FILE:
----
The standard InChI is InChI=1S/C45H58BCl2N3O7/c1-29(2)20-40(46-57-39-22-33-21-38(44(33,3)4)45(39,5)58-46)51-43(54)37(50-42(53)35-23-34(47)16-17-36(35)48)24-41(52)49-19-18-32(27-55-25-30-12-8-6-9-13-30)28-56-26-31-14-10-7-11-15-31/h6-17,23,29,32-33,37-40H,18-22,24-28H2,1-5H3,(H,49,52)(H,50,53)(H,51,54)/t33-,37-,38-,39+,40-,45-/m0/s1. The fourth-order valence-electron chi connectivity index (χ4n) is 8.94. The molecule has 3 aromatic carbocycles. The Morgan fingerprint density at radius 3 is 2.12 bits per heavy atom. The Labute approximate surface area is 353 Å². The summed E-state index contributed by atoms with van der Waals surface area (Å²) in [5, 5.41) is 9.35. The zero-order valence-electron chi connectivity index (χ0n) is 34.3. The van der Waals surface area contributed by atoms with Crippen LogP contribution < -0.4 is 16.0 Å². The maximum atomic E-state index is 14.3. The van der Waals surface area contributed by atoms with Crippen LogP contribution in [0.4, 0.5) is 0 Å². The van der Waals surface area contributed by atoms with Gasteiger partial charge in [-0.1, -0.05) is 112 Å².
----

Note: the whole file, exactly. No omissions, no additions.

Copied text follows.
The standard InChI is InChI=1S/C45H58BCl2N3O7/c1-29(2)20-40(46-57-39-22-33-21-38(44(33,3)4)45(39,5)58-46)51-43(54)37(50-42(53)35-23-34(47)16-17-36(35)48)24-41(52)49-19-18-32(27-55-25-30-12-8-6-9-13-30)28-56-26-31-14-10-7-11-15-31/h6-17,23,29,32-33,37-40H,18-22,24-28H2,1-5H3,(H,49,52)(H,50,53)(H,51,54)/t33-,37-,38-,39+,40-,45-/m0/s1. The fourth-order valence-electron chi connectivity index (χ4n) is 8.94. The molecule has 3 aromatic carbocycles. The Morgan fingerprint density at radius 3 is 2.12 bits per heavy atom. The Labute approximate surface area is 353 Å². The summed E-state index contributed by atoms with van der Waals surface area (Å²) in [5, 5.41) is 9.35. The zero-order valence-electron chi connectivity index (χ0n) is 34.3. The van der Waals surface area contributed by atoms with Crippen LogP contribution < -0.4 is 16.0 Å². The maximum atomic E-state index is 14.3. The van der Waals surface area contributed by atoms with Crippen LogP contribution in [0.4, 0.5) is 0 Å². The van der Waals surface area contributed by atoms with Gasteiger partial charge in [-0.1, -0.05) is 112 Å².